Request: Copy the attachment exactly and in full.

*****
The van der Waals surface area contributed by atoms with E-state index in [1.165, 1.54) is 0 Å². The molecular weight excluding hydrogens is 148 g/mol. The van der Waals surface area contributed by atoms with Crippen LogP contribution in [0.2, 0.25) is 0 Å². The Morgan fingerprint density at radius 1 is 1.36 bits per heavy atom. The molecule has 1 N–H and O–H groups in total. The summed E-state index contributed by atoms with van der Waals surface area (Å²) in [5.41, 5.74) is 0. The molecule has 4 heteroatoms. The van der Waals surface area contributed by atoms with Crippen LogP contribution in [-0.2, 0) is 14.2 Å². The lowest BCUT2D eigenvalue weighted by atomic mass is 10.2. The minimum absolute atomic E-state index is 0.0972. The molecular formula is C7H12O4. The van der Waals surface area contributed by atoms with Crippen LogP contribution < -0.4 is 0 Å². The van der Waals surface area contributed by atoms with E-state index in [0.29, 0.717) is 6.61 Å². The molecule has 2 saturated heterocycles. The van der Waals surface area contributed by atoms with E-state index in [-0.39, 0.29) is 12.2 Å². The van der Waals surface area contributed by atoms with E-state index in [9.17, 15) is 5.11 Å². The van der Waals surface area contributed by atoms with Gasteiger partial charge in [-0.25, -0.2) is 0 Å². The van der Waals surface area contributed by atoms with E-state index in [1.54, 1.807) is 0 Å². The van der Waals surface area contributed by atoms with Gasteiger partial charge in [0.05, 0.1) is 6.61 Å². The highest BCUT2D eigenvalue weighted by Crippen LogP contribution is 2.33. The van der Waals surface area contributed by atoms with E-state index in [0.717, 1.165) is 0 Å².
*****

The van der Waals surface area contributed by atoms with E-state index in [1.165, 1.54) is 0 Å². The molecular weight excluding hydrogens is 148 g/mol. The van der Waals surface area contributed by atoms with Crippen LogP contribution in [0.2, 0.25) is 0 Å². The Morgan fingerprint density at radius 1 is 1.36 bits per heavy atom. The molecule has 1 N–H and O–H groups in total. The summed E-state index contributed by atoms with van der Waals surface area (Å²) in [5.41, 5.74) is 0. The molecule has 4 heteroatoms. The van der Waals surface area contributed by atoms with Crippen LogP contribution in [-0.2, 0) is 14.2 Å². The lowest BCUT2D eigenvalue weighted by atomic mass is 10.2. The minimum absolute atomic E-state index is 0.0972. The molecular formula is C7H12O4. The van der Waals surface area contributed by atoms with Crippen LogP contribution < -0.4 is 0 Å². The van der Waals surface area contributed by atoms with E-state index in [0.29, 0.717) is 6.61 Å². The molecule has 2 saturated heterocycles. The van der Waals surface area contributed by atoms with E-state index in [-0.39, 0.29) is 12.2 Å². The van der Waals surface area contributed by atoms with E-state index in [9.17, 15) is 5.11 Å². The van der Waals surface area contributed by atoms with Gasteiger partial charge in [-0.25, -0.2) is 0 Å². The van der Waals surface area contributed by atoms with E-state index in [1.54, 1.807) is 0 Å². The van der Waals surface area contributed by atoms with Gasteiger partial charge in [0.05, 0.1) is 6.61 Å². The highest BCUT2D eigenvalue weighted by Crippen LogP contribution is 2.33. The van der Waals surface area contributed by atoms with E-state index in [0.717, 1.165) is 0 Å².